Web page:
Time to turn off the autopilot.
Time to turn off the autopilot.
For stock investors, it has been blissfully easy over the past six months to watch the market climb with just a few minor air pockets along the way.
Now, nerves are fraying over the outlook for oil prices and supplies because of the Libya situation and over effects from the Japanese quake and tsunami, triggering fresh doubts about what had been an improving economic outlook.
Yet so far, stocks have remained amazingly resilient even as oil has surged.
This is the right moment to reconsider whether your portfolio matches your risk tolerance — while the damage to markets still is modest.
Markets are supposed to do a good job of anticipating the future, but by definition they aren't prepared for out-of-the-blue shocks.
This year, the escalating unrest in the Middle East and North Africa, and the Japanese catastrophe are a shock that hadn't been on most people's worry lists.
Whether it will be enough to derail the global economy is far from clear.
But every Wall Street talking head has uttered the same warning in the past few weeks: At some price for oil — $120 a barrel, $130, $150 or pick another number — all bets are off.
As John Maynard Keynes supposedly said, "When the facts change, I change my mind. What do you do?"
And what if calls for a "Jasmine Revolution" in China begin to stoke massive demonstrations there? It's not a question of rooting against democracy but of weighing the risk of short-term economic upheaval in getting there.
It's also conceivable that oil prices are topping out. So far, it isn't a shortage of crude that's the problem but rather the fear of a shortage developing at some point.
If the Middle East calms down, whatever that may mean, crude could stabilize or even decline from here, economic fears could dissipate and stocks could rebound in a hurry.
But it's better to take time to think now about how you would react if the economy and markets worsen. If you need more motivation, imagine if you had gone through such an exercise in August 2008, before the crash. You might have saved yourself a lot of anguish.
Here are four questions to consider:
HOW MUCH CAN YOU AFFORD TO LOSE? You can't predict the future, but you can set parameters for action, depending on what markets bring.
Say your 401(k) account now is heavily in stocks. Would losing more than 10 percent from this point, on paper, be too much to bear psychologically? Then you need a plan for paring back if the market slides further.
The beauty of 401(k) accounts is that it's easy to shift assets with a mouse click, and without triggering tax consequences.
But that also can encourage reckless trading. Keep in mind that a typical "correction" in a bull market — a normal sell-off as opposed to a crash — can shave 10 percent to 20 percent off share prices before buyers flock back. That's what happened last spring when the Standard & Poor's 500 index fell 16 percent from April 23 to July 2 as the U.S. economy slowed and Europe's debt crisis flared.
If you exit the market completely and stocks quickly snap back, the risk is that you'll miss much of the rebound.
The point of a portfolio review is to check the percentages of assets you now have in stocks, bonds, cash and other investments, and decide whether you're comfortable with your mix. Note that stocks have soared 20 percent to 30 percent just since August.
It could be that your mix still is exactly what you want, and that there's no need to change anything, even if you expect stocks to fall further in the short term.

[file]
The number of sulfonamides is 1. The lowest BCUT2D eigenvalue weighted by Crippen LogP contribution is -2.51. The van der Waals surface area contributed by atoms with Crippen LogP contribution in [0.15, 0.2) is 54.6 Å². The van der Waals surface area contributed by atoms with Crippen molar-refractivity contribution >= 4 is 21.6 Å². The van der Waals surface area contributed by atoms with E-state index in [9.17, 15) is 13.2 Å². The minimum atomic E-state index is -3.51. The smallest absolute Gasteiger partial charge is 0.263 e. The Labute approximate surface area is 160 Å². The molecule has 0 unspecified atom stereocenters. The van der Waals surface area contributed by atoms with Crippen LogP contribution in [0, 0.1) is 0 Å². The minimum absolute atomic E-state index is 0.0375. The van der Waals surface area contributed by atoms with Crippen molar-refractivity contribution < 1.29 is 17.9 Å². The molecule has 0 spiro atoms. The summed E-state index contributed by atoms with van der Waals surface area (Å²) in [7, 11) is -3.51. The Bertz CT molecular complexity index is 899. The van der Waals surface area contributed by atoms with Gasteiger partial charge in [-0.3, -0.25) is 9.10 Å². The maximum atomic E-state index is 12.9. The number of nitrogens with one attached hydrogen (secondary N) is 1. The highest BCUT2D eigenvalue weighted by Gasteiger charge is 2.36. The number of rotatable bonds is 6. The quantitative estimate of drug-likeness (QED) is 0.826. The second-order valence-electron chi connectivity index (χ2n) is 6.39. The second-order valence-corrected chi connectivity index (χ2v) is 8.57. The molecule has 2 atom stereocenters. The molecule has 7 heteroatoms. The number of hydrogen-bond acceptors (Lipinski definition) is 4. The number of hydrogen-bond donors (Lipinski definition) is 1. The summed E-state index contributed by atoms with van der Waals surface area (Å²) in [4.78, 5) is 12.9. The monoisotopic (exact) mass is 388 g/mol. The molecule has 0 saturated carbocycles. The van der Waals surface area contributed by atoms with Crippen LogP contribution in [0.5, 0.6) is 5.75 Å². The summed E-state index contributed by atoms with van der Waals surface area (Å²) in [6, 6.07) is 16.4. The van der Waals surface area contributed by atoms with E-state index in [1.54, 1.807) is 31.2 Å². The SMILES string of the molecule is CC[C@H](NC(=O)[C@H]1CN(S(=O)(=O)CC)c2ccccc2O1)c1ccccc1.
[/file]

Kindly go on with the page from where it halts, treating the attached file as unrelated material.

HAVE YOU SOLD ANY OF YOUR INVESTMENTS SINCE MARCH 2009? Stocks, bonds and commodities all have generated strong returns over the two years since Wall Street hit its recession lows. U.S. stocks' gains, in fact, have been among the largest in any two-year period in history, with the S&P 500 index up nearly 100 percent.
That has done a lot of repair work on portfolios that were devastated in the 2008 crash.
Remember the old line: "Nobody ever went broke taking a profit."
True, many stocks remain well below their pre-2008 highs. But people often get mentally stuck on the idea that they won't sell an investment until it gets back to even. You could wait forever. If your gut is telling you to take some money off the table, this may be a great time.
DO YOU HAVE SOME BETTER INVESTMENT POSSIBILITIES THAN WHAT'S IN YOUR PORTFOLIO NOW? The best reason to sell something is to generate cash to use for a better idea.
Tax-free municipal bond yields surged from November through mid-January amid a panic over the budget woes of many states and municipalities. Those yields have come down a bit over the past two months, but they're still relatively high compared with what taxable bonds pay. If you're looking to lock in some decent income, high-quality munis are worth considering.
If you're expecting stock markets worldwide to take a bigger hit in the next few months, it may just be worth raising cash to be ready to move in at lower prices. Make up your wish list now.
Many emerging markets already have lost more ground than U.S. stocks as their governments have tightened credit to battle rising inflation.
Commodities also would get more interesting at lower levels, if you believe that global demand is likely to drive prices higher in the longer run.
Another use for investment proceeds if you have securities to sell outside of a retirement account: Pay down high-cost debt, such as credit card balances.
ARE YOU AWARE OF ALL THE DIVERSIFICATION OPTIONS WITHIN YOUR 401(K) PLAN? Spreading your money around different kinds of assets still is the best long-term investment strategy.
If you save primarily through a 401(k), that means you ought to review periodically what's available in the plan and whether there are investment choices that you've overlooked or have been added since you last made your allocations.